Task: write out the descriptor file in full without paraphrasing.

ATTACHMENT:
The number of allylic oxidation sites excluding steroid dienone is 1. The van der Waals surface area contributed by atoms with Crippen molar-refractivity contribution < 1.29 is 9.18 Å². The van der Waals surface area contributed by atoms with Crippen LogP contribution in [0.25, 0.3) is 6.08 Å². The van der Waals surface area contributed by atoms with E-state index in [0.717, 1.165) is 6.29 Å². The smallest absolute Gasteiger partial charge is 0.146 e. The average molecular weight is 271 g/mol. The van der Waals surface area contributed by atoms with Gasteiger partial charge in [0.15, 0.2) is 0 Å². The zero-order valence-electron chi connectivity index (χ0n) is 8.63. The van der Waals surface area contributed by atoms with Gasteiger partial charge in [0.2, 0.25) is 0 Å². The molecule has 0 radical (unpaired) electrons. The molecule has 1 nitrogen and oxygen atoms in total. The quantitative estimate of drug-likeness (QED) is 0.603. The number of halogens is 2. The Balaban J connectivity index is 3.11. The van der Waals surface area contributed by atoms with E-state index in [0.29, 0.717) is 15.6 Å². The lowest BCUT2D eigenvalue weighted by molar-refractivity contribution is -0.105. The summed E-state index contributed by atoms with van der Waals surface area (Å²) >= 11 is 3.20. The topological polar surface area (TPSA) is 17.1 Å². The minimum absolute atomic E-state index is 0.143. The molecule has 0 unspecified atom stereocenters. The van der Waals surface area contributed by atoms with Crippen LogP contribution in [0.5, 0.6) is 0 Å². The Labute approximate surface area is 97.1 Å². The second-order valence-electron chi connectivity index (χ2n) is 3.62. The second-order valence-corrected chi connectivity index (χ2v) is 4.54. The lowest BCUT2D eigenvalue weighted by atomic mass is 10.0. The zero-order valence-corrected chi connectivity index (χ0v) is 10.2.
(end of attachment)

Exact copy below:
The number of allylic oxidation sites excluding steroid dienone is 1. The van der Waals surface area contributed by atoms with Crippen molar-refractivity contribution < 1.29 is 9.18 Å². The van der Waals surface area contributed by atoms with Crippen LogP contribution in [0.25, 0.3) is 6.08 Å². The van der Waals surface area contributed by atoms with E-state index in [0.717, 1.165) is 6.29 Å². The smallest absolute Gasteiger partial charge is 0.146 e. The average molecular weight is 271 g/mol. The van der Waals surface area contributed by atoms with Gasteiger partial charge in [0.15, 0.2) is 0 Å². The zero-order valence-electron chi connectivity index (χ0n) is 8.63. The van der Waals surface area contributed by atoms with Gasteiger partial charge in [0.2, 0.25) is 0 Å². The molecule has 0 radical (unpaired) electrons. The molecule has 1 nitrogen and oxygen atoms in total. The quantitative estimate of drug-likeness (QED) is 0.603. The number of halogens is 2. The Balaban J connectivity index is 3.11. The van der Waals surface area contributed by atoms with E-state index in [0.29, 0.717) is 15.6 Å². The lowest BCUT2D eigenvalue weighted by molar-refractivity contribution is -0.105. The summed E-state index contributed by atoms with van der Waals surface area (Å²) >= 11 is 3.20. The topological polar surface area (TPSA) is 17.1 Å². The minimum absolute atomic E-state index is 0.143. The molecule has 0 unspecified atom stereocenters. The van der Waals surface area contributed by atoms with Crippen LogP contribution in [0.5, 0.6) is 0 Å². The Labute approximate surface area is 97.1 Å². The second-order valence-electron chi connectivity index (χ2n) is 3.62. The second-order valence-corrected chi connectivity index (χ2v) is 4.54. The lowest BCUT2D eigenvalue weighted by atomic mass is 10.0. The zero-order valence-corrected chi connectivity index (χ0v) is 10.2.